Some super rich in this situation do indeed just take their capital gain, pay Uncle Sam his 15 percent, and buy a bigger yacht. Others get creative. They don’t pay Uncle Sam. They get Uncle Sam to pay them.

These super rich go ahead and sell their shares — for colossal sums — but don’t deliver them to the buyer until a few years after they cut the deal.

At delivery time, these mega rich do report the income from the sale on their tax returns and pay the capital gains tax upon it. But in the meantime they’ve enjoyed what amounts to an interest-free loan from Uncle Sam.

Setting these deals up can cost the super rich millions in dollars in fees. But the returns make that outlay to accountants and tax lawyers well worth the expense. The rich, observes former New York State Bar Association tax section chair David Miller, “can use complex transactions not available to most Americans to get cash from their appreciated stock without paying any taxes at all.”

Dole Food chairman David Murdock, notes Bloomberg’s Jesse Drucker, played this game in 2009 when he pocketed $228.6 million for his Dole shares. He won’t “deliver” them until next November. Hank Greenberg, the former CEO at insurance giant AIG, parlayed a “prepaid forward agreement” into $278.2 million. Clear Channel Communications founder Red McCombs grabbed $259 million.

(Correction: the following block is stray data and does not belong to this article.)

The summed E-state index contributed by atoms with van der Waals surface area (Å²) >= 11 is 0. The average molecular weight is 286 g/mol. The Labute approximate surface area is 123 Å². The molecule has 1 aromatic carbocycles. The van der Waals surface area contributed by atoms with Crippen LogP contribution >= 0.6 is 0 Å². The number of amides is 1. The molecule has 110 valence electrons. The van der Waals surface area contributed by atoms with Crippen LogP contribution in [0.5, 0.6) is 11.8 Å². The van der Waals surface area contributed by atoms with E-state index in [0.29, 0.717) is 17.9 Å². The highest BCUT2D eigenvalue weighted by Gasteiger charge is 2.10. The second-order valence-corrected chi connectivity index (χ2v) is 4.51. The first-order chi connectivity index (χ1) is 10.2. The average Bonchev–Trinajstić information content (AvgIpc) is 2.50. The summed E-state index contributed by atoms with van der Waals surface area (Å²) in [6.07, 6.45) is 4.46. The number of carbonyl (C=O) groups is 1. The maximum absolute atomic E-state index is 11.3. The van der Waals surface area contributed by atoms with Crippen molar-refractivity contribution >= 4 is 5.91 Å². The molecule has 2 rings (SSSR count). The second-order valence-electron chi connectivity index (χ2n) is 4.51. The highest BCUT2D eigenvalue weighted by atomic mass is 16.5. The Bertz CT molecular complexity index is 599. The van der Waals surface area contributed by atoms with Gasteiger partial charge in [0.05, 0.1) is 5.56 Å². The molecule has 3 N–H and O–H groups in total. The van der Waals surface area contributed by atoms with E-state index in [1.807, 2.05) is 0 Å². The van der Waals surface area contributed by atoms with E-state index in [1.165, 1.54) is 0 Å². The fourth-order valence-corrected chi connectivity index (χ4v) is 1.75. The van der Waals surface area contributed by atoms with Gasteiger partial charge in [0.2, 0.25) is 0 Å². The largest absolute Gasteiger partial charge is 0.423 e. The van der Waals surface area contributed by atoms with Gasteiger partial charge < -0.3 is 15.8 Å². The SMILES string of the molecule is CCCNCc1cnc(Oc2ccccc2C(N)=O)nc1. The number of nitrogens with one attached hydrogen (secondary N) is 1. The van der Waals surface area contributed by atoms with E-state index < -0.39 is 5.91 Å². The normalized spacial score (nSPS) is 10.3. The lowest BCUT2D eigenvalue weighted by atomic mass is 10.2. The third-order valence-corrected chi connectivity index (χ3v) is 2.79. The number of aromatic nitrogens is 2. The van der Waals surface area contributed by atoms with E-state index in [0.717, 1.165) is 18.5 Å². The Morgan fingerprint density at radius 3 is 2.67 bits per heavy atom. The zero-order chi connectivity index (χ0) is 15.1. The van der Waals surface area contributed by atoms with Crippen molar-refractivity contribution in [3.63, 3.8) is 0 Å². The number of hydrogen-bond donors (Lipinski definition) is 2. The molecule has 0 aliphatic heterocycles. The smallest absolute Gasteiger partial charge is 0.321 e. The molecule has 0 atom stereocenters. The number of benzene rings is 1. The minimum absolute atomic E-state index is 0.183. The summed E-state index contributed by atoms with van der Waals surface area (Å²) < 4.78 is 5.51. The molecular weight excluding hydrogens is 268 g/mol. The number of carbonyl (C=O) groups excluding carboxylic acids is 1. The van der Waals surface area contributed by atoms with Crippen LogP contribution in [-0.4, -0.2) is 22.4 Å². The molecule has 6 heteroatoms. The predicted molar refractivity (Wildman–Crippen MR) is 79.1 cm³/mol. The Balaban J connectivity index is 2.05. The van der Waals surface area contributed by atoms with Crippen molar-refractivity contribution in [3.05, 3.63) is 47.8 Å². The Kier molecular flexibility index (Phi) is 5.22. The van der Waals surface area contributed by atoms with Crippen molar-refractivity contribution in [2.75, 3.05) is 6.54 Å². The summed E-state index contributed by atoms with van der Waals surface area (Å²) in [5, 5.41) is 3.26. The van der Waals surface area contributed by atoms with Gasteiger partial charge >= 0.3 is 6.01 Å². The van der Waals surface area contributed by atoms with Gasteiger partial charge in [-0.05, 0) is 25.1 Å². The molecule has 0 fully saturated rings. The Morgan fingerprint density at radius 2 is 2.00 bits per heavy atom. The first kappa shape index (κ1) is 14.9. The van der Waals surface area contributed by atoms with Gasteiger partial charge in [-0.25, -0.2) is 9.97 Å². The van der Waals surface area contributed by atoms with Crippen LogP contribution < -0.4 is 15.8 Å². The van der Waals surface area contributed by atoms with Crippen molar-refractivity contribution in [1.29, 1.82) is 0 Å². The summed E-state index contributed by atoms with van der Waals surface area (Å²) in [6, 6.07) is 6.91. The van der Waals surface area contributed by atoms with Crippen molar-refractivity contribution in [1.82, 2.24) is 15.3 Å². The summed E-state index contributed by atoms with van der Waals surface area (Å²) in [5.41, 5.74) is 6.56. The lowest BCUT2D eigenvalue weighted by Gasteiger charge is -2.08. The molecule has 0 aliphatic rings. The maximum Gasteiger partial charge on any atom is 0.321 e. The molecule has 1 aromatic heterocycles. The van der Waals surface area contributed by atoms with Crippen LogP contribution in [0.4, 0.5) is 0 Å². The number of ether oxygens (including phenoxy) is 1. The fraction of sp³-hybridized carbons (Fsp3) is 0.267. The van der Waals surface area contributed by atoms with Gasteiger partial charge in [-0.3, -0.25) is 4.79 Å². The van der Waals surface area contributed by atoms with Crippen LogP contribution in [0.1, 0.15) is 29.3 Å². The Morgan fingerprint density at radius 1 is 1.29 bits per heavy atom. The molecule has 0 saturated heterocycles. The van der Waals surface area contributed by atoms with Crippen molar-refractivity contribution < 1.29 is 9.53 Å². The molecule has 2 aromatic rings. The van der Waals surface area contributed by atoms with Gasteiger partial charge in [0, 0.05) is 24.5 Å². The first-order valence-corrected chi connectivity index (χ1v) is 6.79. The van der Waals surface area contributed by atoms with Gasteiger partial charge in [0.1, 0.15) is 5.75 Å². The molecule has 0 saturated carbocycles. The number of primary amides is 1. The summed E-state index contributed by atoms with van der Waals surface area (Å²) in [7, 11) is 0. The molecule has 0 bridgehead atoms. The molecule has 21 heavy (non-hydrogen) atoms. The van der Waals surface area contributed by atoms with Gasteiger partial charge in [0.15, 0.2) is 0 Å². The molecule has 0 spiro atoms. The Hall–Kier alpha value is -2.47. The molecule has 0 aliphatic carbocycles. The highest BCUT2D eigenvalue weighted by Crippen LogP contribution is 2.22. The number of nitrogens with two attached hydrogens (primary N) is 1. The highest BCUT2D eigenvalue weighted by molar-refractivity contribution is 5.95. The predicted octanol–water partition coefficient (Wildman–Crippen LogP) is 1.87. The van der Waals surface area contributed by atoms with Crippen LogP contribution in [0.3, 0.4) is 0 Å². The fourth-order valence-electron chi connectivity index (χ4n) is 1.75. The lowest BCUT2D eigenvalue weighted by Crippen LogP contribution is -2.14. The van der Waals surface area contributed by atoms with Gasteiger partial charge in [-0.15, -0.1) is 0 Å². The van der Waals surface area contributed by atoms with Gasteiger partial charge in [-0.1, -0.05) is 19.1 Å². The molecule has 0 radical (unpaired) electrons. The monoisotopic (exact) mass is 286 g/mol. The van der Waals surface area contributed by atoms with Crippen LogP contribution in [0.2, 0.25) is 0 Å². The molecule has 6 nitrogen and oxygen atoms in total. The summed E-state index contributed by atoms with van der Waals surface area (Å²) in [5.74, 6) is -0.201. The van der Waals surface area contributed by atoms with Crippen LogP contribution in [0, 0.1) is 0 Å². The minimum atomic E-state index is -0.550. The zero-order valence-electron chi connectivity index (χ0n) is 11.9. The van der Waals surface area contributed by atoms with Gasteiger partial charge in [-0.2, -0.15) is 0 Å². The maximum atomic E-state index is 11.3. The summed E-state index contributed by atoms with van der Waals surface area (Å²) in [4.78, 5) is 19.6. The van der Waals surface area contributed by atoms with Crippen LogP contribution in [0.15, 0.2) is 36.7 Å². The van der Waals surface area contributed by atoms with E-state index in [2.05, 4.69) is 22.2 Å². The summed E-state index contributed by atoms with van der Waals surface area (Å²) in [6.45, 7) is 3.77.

“Prepaid forward” deals first became all the rage for the wealthy about a decade ago, the New York Times reports. The IRS is still playing catch-up. An IRS crackdown of sorts did start in 2008. But the super rich haven't flinched much.

One reason: The odds of getting audited remain low. Another: Even if wealthy taxpayers do get challenged on prepaid forwards, notes New York tax analyst Robert Willens, they can count on a tax court settlement that lets them keep a hefty chunk of whatever the prepaid forward helped them make.

“Who wouldn’t want that?” asks Willens.

Maybe the 99 percent. And what could protect the 99 percent from the continuing super-rich drive to exploit appreciated assets? David Miller, the New York State Bar Association tax expert, wants the super rich to have to pay a tax on the annual increase in the value of their immense stock holdings.

Such a tax, even if only levied on America’s richest 0.1 percent, could raise as much as three-quarters of a trillion dollars over a decade’s time. At that prospect, even the super rich might have to flinch.

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  1. From the desk of Charles Payne today:

    "One of the best days in the history of the stock market follows the best ever Monday after a Thanksgiving holiday week and there could still be a ton of upside from here."

    Nice to know THEY are doing so well!

  2. I also believe the push to save defense spending is really a plan to save corporate profits for defense contractors. A good article below, followed by two of my own posts.

    One Nation, Under Arms

    Defense Spending, Bogus Parts, Transnational Mergers, Outsourcing & Budget Cuts

    Defense Industry Launches Propaganda Campaign